Critical thinkers hold that the conventional paradigm renovates an old-fashioned view ingrained in modernization and mainstream economic theory: “we” are partners in development. Oft-heard are expressions of moral outrage about entrenched poverty and the ethical imperative that “we” ought to help the desperately poor. Now, the imperial “we” is the Group of Eight (G8), a club of rich countries. Sometimes overlooked in such pronouncements are that the G8’s promises of aid, especially to Africa, remain largely unmet and that member countries lack the political will to tackle global poverty. Without a way to summon this will, pious proclamations about poverty reduction merely express wishful thinking.

A centerpiece of the dominant paradigm is the United Nations Millennium Declaration. After the leaders of 189 countries endorsed it in 2000, international summits hammered out the Millennium Development Goals (MDGs). These are incorporated in the World Bank’s war on poverty, glimmerings of which had first appeared during the tenure of its president Robert McNamara (1968–81), a former US secretary of defense and an architect of the Vietnam War. Subsequently, in 1996, World Bank President James Wolfensohn called for a “new paradigm” for poverty reduction as part of a Comprehensive Development Framework. Following the introduction of the Heavily Indebted Poor Countries Initiative (HIPC) in 1996 and the expansion of this program into the Enhanced HIPC Initiative, the Bank’s pledge to fight poverty was enshrined in its Poverty Eradication Plan and folded into the Poverty Reduction Strategy Papers in 1999 (World Bank 2005:51, as cited in Blackmon 2008:189).

Unquestionably, this initiative and the MDGs themselves include commendable objectives like halving acute poverty, defined in terms of the World Bank’s $1 per day threshold, in developing countries by 2015. The aim is to reduce the proportion of people who go hungry, to treat diseases, address child mortality, and improve access to education. To this end, a plethora of targets and measurable outcomes are set. Meanwhile, the US has paralleled this international process by establishing its own Millennium Challenge Account.

Yet observers such as Ashwani Saith (2006) have faulted the MDGs as mere lip service to worthy ends. These goals are seen as a means to use the antipoverty agenda as a policy instrument for dispensing a neoliberal market prescription for restructuring societies and economies. Requisite conditionalities are a mechanism for accomplishing this convergence. Complementing them are various actions like public–private partnerships, the UN system’s concept of a Global Compact, and global financing arrangements.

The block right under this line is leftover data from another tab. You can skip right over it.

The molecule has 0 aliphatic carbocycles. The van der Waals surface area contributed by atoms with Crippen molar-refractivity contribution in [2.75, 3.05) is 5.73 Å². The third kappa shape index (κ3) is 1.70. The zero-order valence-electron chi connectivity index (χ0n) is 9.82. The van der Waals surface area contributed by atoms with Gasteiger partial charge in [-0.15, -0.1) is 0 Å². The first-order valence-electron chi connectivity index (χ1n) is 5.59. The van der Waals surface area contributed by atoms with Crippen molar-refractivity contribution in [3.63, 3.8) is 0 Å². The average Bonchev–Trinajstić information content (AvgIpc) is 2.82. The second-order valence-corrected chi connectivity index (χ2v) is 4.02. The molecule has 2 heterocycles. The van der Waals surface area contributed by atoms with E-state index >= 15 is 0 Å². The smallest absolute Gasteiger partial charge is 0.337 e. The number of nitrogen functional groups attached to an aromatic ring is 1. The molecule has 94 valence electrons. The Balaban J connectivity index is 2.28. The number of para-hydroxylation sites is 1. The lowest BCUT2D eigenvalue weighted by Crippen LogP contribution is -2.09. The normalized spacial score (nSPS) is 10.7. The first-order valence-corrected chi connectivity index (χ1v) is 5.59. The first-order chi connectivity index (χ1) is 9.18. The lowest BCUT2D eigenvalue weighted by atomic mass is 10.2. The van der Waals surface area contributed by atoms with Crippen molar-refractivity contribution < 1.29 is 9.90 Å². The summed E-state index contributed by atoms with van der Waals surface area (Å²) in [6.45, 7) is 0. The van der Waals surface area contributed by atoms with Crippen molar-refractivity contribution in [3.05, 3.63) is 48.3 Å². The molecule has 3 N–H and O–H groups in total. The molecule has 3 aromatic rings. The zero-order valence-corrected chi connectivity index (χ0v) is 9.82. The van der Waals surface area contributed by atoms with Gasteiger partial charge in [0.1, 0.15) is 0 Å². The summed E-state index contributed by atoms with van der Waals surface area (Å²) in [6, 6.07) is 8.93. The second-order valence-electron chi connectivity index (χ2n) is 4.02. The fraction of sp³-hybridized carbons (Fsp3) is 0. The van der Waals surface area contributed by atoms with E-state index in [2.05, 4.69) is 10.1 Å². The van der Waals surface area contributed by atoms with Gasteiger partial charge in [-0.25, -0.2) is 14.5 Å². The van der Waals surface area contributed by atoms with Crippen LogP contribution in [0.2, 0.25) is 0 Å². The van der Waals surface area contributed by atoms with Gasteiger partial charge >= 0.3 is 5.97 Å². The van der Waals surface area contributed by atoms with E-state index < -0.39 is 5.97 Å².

Regarded by critics as “palliative economics” and “welfare colonialism,” antipoverty programs like the MDGs are preoccupied with measurable progress toward achieving targets focused on symptoms and divert attention from the basis of development itself (Reinert 2007). From this standpoint, it is held that, as a corrective to the nostrums of neoliberal economics, the production system must be revved up, and first and foremost oriented to the domestic market; supplementally, to the regional market.

As Robert Wade (2008) points out, it is notable that lending agencies proclaiming the virtues of the MDGs not only decide on conditions and advise borrowers, but also produce information. The World Bank is the main source of statistics on world poverty. It is also a repository of categories for representing poverty and mathematical methods to gauge its levels. But is there a conflict of interests in an international economic institution, headquartered in Washington, DC, where the most powerful and richest member appoints its chief officer and mandates the organization to generate the numbers on poverty? In the face of fierce criticism, does the Bank attempt to show that its performance meets high standards and warrants more support (Wade 2008:385)? Surely the interrelationship between the manufacturer of data and the interests at play is worth scrutinizing. So, too, the emphasis on a family of statistics and quantitative indicators, descended from the neoliberal tree, utilizes intellectual vitality to grow technocratic forests. They become buttresses for a poverty industry served by officials and allied intellectuals, many of them hired consultants. This business stands to enervate critical reflection and creative thinking.

Alternatively, other critical thinkers stress both absolute and relative poverty, along with a rights-based approach to freedom from extreme poverty and ways in which local and global forces coalesce. This is evident in research on the feminization of poverty. Although poverty is an age-old phenomenon, today there are policies that entrench its gendered dimensions. Indeed, it is widely reported that women are the majority of the world’s poor due to disproportionate access to education and other opportunities, discriminatory laws regarding inheritance and land, and unequal household work, which remains outside the formal labor market (Eisler 2007:124, 224; United Nations Development Fund for Women 2007).